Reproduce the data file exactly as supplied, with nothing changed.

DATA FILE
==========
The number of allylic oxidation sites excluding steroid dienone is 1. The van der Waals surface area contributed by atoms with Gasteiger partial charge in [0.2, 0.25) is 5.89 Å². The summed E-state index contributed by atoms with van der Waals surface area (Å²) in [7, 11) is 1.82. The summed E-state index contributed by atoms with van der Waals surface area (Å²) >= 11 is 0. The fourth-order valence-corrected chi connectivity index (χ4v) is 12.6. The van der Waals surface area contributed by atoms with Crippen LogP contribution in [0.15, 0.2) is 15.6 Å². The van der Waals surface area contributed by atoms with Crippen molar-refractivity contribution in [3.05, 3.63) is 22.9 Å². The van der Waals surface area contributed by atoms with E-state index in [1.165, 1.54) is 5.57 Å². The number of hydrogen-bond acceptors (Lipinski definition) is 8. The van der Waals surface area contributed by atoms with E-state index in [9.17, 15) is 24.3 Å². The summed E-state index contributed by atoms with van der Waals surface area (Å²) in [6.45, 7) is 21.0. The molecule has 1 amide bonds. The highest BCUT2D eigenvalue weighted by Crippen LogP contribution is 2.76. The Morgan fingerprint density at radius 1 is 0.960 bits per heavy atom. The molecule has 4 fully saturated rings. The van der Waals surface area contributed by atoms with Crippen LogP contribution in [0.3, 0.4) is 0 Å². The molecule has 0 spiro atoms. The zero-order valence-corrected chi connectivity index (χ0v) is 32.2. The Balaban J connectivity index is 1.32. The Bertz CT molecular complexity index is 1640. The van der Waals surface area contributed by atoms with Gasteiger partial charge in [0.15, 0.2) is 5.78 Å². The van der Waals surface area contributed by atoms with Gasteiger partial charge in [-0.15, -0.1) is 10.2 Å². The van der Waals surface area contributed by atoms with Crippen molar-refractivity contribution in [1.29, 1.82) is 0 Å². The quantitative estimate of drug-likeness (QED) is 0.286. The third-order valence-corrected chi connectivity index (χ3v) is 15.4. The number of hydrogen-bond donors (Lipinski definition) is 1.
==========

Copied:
The number of allylic oxidation sites excluding steroid dienone is 1. The van der Waals surface area contributed by atoms with Gasteiger partial charge in [0.2, 0.25) is 5.89 Å². The summed E-state index contributed by atoms with van der Waals surface area (Å²) in [7, 11) is 1.82. The summed E-state index contributed by atoms with van der Waals surface area (Å²) >= 11 is 0. The fourth-order valence-corrected chi connectivity index (χ4v) is 12.6. The van der Waals surface area contributed by atoms with Crippen LogP contribution in [0.15, 0.2) is 15.6 Å². The van der Waals surface area contributed by atoms with Crippen molar-refractivity contribution in [3.05, 3.63) is 22.9 Å². The van der Waals surface area contributed by atoms with E-state index in [1.165, 1.54) is 5.57 Å². The number of hydrogen-bond acceptors (Lipinski definition) is 8. The van der Waals surface area contributed by atoms with E-state index in [9.17, 15) is 24.3 Å². The summed E-state index contributed by atoms with van der Waals surface area (Å²) in [6.45, 7) is 21.0. The molecule has 1 amide bonds. The highest BCUT2D eigenvalue weighted by Crippen LogP contribution is 2.76. The Morgan fingerprint density at radius 1 is 0.960 bits per heavy atom. The molecule has 4 fully saturated rings. The van der Waals surface area contributed by atoms with Crippen LogP contribution in [0.3, 0.4) is 0 Å². The molecule has 0 spiro atoms. The zero-order valence-corrected chi connectivity index (χ0v) is 32.2. The Balaban J connectivity index is 1.32. The Bertz CT molecular complexity index is 1640. The van der Waals surface area contributed by atoms with Gasteiger partial charge in [0.15, 0.2) is 5.78 Å². The van der Waals surface area contributed by atoms with Gasteiger partial charge in [-0.15, -0.1) is 10.2 Å². The van der Waals surface area contributed by atoms with Crippen molar-refractivity contribution in [1.29, 1.82) is 0 Å². The quantitative estimate of drug-likeness (QED) is 0.286. The third-order valence-corrected chi connectivity index (χ3v) is 15.4. The number of hydrogen-bond donors (Lipinski definition) is 1.